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In an article in the London Review of Books dated May 21, 2015, the American investigative journalist Seymour Hersh claims the official account of how Osama bin Laden (founder of al-Qaeda, which claimed responsibility for the September 11, 2001 attacks on the United States) was killed in Abbottabad, Pakistan on May 2, 2011 is false. In the official account by the White House and American government, the Central Intelligence Agency (CIA) secretly followed the movements of one of Osama bin Laden's couriers who led them to bin Laden's hiding place. Seymour Hersh claims that

In August 2010 a former senior Pakistani intelligence officer approached Jonathan Bank, then the CIA’s station chief at the US embassy in Islamabad. He offered to tell the CIA where to find bin Laden in return for the reward that Washington had offered in 2001.

Hersh also claims that

bin Laden had been a prisoner of the ISI [Pakistan's Directorate for Inter-Services Intelligence] at the Abbottabad compound since 2006

Hersh makes other claims but those are two of the most important. Is Seymour Hersh's account of the killing of Osama bin Laden credible, or is it -- as critics have claimed -- a conspiracy theory?

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The main criticism come from the government and some journalists doubting about Hersh's sources. From the White House, they're saying Hersh's stories are more fiction than reality. Former NAVY SEALS soldiers doubted about the content saying that have with full of lies. For example, about the ISI intelligence officer who was at the operation with the SEAL team; one soldier who was there expressed:

“I saw Osama bin Laden standing on two feet, there was no ISI up there. I shot him in the head twice and then I shot him again in the face while he was on the ground.“

On the other hand, there are journalists that claimed this work isn't news at all. RJ Hillhouse is a former professor who wrote in her blog about the ISI official who was bribed track Osama Bin Laden down in 2011. She asked several times about what is the big news in Hersh's work.

However, there are other media groups who backed up Hersh's work; they made a double-check with their intelligence sources the officer who was there. About the same:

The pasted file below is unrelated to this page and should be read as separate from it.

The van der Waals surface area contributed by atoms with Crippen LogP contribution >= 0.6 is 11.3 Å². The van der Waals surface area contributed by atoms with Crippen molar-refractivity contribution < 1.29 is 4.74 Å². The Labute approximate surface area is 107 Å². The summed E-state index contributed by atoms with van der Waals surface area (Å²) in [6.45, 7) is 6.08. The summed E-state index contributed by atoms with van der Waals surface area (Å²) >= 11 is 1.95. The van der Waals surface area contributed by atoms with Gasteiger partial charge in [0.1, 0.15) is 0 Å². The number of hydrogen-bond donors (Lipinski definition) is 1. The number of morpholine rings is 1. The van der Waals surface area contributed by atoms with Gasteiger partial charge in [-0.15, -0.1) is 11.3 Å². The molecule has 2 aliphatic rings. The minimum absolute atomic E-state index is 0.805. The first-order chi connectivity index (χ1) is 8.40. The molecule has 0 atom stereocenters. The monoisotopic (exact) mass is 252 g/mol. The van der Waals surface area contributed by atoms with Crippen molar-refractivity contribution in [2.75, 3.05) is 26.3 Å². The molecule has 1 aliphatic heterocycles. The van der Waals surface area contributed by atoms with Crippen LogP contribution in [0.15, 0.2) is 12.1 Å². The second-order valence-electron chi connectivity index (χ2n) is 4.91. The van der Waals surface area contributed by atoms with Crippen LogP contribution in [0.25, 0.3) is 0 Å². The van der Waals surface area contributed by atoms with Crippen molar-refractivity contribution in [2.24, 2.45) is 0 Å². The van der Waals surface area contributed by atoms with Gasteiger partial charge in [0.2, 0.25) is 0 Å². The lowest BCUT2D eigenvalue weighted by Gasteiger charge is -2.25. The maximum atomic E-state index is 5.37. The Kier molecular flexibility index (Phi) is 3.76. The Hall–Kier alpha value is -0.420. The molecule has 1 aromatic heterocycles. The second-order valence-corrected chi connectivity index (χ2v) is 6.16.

The NBC News sources who confirm that a former Pakistani military intelligence official became a U.S. intelligence asset include a special operations officer and a CIA officer who had served in Pakistan. These two sources and a third source, a very senior former U.S. intelligence official, also say that elements of the ISI were aware of bin Laden's presence in Abbottabad. The former official was emphatic about the ISI's awareness, saying twice, "They knew."

The main problem with the story itself is the sources. Most people don't trust in "anonymous sources", the Hersh story's heart; the story itself depends a lot of the reader's trust.

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    Because that argument will surely arise: Yes, stories are often only based on anonymous sources - however for a story that far out of the major consensus narrative anonymous sources just don't cut it. – user45891 Jun 1 '15 at 15:59
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    Also notable is the fact that the last quoted section, where they sources say the ISI knew of bin Laden's presence in Abbottabad, does not, in any way, refute the official version of events. The USA has always claimed that there were elements in the Pakistani government agencies that knew about and assisted bin Laden. That was the whole reason why they went in without giving any notification, according to the official version. Saying they knew he was there is not the same as confirming he was being detained in the compound by them. – PoloHoleSet Oct 3 '17 at 19:05
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As a matter of policy, you kill an enemy rather than capture and put on trial if you fear what he will reveal on the witness stand. You scatter the remains randomly to prevent any focus for martyrdom.

None of the above is evidence for or against Seymour Hersh's claims, they are in the same category as 'cui bono - who profits by it', non-factual, legally inadmissible, but far more effective in revealing guilt than facts and evidence, which are falsifiable. High probability is far more reliable than false certainty.

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